Can you share more about what specifically you facilitate at Hands On and what you find most rewarding?
I facilitate Life Sciences content at Hands On, leading sessions for both technical and leadership trainings. People from different companies can sign up and join remotely for classes. Some of the topics I focus on include Drug Discovery 101, clinical operations, ramping up to Phase I and Phase II, preparing for an IND or for commercialization, patient centricity and drug safety. On the management or leadership side, I focus on strategic planning, becoming a leader, coaching, mentoring and time management. What’s great is the content is all ready to go. What I find most rewarding is if I’m talking about a section that may be perceived as a little dry, providing real-world examples stemming from my experience, which spark great discussions. Specifically, I enjoy bringing to life the content in the slides through sharing of my own experience.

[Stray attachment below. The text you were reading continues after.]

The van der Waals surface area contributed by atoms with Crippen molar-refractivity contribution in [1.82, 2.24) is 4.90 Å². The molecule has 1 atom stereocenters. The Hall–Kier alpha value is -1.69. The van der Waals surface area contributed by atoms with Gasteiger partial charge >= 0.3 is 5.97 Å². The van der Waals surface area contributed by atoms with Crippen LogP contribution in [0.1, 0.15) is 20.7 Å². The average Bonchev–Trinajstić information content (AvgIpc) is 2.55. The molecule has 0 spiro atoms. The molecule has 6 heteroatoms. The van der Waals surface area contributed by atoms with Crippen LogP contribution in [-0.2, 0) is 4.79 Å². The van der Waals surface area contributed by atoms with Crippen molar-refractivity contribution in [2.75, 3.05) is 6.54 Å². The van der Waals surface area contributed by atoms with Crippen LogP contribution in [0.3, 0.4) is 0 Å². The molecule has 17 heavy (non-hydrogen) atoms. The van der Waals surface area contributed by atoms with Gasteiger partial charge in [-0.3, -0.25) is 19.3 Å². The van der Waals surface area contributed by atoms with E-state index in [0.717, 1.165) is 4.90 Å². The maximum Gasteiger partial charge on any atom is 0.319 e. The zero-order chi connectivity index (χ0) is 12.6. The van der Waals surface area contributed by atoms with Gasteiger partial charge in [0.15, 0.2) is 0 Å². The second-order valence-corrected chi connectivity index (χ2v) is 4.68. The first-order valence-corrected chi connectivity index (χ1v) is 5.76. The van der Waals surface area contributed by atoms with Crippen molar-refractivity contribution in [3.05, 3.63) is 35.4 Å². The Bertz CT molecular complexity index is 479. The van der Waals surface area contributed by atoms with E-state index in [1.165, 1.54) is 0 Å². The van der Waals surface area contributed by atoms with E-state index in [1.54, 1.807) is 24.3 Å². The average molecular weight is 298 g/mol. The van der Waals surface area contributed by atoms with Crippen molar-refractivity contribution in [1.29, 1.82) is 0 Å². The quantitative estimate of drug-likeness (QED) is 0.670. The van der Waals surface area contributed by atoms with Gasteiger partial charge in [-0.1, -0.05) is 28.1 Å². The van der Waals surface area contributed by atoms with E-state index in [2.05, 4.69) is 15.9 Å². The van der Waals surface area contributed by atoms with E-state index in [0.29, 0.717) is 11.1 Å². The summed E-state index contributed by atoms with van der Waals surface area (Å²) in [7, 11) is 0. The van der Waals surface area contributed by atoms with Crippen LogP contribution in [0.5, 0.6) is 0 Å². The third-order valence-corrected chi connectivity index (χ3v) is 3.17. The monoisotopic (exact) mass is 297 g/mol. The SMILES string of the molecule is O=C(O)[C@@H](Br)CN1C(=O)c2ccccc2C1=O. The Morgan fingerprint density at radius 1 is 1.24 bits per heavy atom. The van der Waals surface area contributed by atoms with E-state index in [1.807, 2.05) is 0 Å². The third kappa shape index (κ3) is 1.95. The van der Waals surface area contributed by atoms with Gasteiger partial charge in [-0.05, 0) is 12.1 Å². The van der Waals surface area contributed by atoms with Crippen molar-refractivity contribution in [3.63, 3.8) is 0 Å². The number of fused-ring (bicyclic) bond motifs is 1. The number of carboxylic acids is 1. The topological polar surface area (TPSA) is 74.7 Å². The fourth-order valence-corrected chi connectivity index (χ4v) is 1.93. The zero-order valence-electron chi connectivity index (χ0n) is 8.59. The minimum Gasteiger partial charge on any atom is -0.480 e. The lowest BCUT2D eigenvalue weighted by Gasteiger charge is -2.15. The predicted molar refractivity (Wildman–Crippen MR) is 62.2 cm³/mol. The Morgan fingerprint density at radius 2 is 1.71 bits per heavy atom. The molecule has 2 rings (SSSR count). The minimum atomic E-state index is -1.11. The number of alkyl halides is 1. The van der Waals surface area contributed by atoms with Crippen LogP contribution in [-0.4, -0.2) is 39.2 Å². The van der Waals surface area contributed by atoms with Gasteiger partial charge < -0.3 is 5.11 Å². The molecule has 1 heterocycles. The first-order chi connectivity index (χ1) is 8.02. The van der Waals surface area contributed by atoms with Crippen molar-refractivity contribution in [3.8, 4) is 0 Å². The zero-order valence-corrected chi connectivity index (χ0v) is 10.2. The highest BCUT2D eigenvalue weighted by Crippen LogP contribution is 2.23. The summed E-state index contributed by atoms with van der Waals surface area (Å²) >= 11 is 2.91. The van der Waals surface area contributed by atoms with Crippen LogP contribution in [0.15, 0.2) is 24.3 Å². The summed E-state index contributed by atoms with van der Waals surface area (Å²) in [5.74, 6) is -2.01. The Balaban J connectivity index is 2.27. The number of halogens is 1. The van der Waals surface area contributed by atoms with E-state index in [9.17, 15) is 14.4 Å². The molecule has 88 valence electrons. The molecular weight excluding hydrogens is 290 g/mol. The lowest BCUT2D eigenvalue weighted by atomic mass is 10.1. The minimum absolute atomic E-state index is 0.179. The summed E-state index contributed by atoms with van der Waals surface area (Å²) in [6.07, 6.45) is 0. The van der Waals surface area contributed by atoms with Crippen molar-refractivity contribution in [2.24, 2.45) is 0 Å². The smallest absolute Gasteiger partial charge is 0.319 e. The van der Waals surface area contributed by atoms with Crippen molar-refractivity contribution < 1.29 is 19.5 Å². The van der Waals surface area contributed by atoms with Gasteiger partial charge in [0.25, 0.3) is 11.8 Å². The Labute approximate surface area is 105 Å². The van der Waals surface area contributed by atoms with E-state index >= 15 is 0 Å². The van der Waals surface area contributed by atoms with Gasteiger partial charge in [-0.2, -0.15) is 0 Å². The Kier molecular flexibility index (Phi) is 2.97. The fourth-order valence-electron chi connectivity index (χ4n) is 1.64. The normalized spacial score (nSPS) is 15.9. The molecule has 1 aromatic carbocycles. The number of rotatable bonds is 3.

What brings me the greatest joy are those aha moments and the questions I receive, stemming from my stories. Additionally, what I especially appreciate about the Hands On experience is you’re not just doing an online module that’s been recorded, rather it’s very interactive, and with each group of different learners the experience becomes dynamic. I’ve also really been enjoying providing input/content for the creation of new modules. For example, we are about to launch one on patient centricity, which is an area I’m very passionate about it. It was great to be able to bring my fresh perspective to this hot area and collaborate on the development of this new content. Again, I’m impressed that Hands On doesn’t keep their content stale – they are willing to create or pivot as the learning needs of the industry changes.
What’s been your greatest joy so far working with Hands On?